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CERMEP-IDB-MRXFDG: a database of 37 normal adult human brain [18F]FDG PET, T1 and FLAIR MRI, and CT images available for research
EJNMMI Research volume 11, Article number: 91 (2021)
We present a database of cerebral PET FDG and anatomical MRI for 37 normal adult human subjects (CERMEP-IDB-MRXFDG). Thirty-nine participants underwent static [18F]FDG PET/CT and MRI, resulting in [18F]FDG PET, T1 MPRAGE MRI, FLAIR MRI, and CT images. Two participants were excluded after visual quality control. We describe the acquisition parameters, the image processing pipeline and provide participants’ individual demographics (mean age 38 ± 11.5 years, range 23–65, 20 women). Volumetric analysis of the 37 T1 MRIs showed results in line with the literature. A leave-one-out assessment of the 37 FDG images using Statistical Parametric Mapping (SPM) yielded a low number of false positives after exclusion of artefacts. The database is stored in three different formats, following the BIDS common specification: (1) DICOM (data not processed), (2) NIFTI (multimodal images coregistered to PET subject space), (3) NIFTI normalized (images normalized to MNI space). Bona fide researchers can request access to the database via a short form.
Imaging databases are very useful to re-analyse data in a different context, to increase the number of subjects of a study, and to develop new methods. Imaging databases play a crucial role in numerous analysis methods that rely in the comparison between the data of a group or of an individual and a group of reference. This includes studies using a normative database for analysis and quantification purposes (such as partial volume correction), machine learning approaches, multi-atlas techniques, and validation of image processing pipelines. Databases with different modalities per participant also allow approaches that derive “missing” modalities, e.g. creating pseudo-CTs for attenuation correction in PET-MR [1,2,3,4].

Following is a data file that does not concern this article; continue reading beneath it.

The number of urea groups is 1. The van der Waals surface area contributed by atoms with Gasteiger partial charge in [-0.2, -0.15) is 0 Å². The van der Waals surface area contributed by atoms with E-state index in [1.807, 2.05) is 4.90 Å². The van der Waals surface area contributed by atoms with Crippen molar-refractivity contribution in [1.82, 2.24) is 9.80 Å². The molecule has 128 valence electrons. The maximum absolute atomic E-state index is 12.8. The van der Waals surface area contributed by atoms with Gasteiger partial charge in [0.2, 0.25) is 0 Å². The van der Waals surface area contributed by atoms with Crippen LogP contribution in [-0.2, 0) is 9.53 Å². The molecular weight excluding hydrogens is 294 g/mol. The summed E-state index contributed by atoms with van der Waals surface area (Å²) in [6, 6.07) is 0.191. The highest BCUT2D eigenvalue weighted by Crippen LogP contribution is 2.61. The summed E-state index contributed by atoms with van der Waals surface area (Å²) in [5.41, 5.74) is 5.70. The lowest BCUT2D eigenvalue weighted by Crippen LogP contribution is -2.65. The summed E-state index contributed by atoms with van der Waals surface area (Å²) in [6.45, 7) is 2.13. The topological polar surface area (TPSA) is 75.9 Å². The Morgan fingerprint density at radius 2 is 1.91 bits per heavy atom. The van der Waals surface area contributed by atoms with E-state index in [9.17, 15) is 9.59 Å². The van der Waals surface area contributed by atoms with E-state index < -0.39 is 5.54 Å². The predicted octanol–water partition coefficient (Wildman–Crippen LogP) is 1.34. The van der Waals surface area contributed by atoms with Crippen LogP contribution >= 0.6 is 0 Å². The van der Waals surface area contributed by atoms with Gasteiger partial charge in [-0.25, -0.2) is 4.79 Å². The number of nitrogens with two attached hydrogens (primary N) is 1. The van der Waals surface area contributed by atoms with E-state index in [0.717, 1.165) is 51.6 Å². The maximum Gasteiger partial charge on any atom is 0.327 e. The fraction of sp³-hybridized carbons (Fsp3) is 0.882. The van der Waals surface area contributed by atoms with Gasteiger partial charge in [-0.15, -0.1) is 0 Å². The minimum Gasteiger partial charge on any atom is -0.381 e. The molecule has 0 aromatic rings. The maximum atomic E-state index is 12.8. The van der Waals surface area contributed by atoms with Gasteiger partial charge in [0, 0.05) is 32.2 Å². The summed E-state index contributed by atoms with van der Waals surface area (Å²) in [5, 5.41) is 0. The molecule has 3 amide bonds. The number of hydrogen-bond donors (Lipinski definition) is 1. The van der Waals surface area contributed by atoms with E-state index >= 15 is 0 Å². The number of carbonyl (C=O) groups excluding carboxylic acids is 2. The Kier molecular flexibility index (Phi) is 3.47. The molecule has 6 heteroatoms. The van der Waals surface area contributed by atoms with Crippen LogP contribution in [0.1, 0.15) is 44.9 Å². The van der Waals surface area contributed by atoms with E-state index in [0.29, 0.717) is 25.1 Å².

In the last years, an increasing number of neuroimaging databases has been made available. These databases generally consist of MR images (such as ADNI http://adni.loni.usc.edu, OASIS https://www.oasis-brains.org; [5, 6], for a review see [7, 8]). There is also a large database of PET from the Copenhagen group, CIMBI, containing mainly serotonine receptor PET and associated data . We are aware of very few datasets for [18F]fluorodeoxyglucose ([18F]FDG) PET imaging that have been published ) or are available on request (; ; Alzheimer’s Disease Neuroimaging Initiative, ADNI http://adni.loni.usc.edu).
Acquisition of imaging data, such as MRI scanning and in particular PET imaging that requires the injection of a radiotracer, represents an important logistical and monetary cost. In addition, participants have to consent to data acquisition and dissemination, and many countries have restrictions on using ionising radiation in healthy controls, adding to difficulties in acquiring such databases. Database sharing thus contributes to reduce research costs and reduces radiation exposure of healthy controls.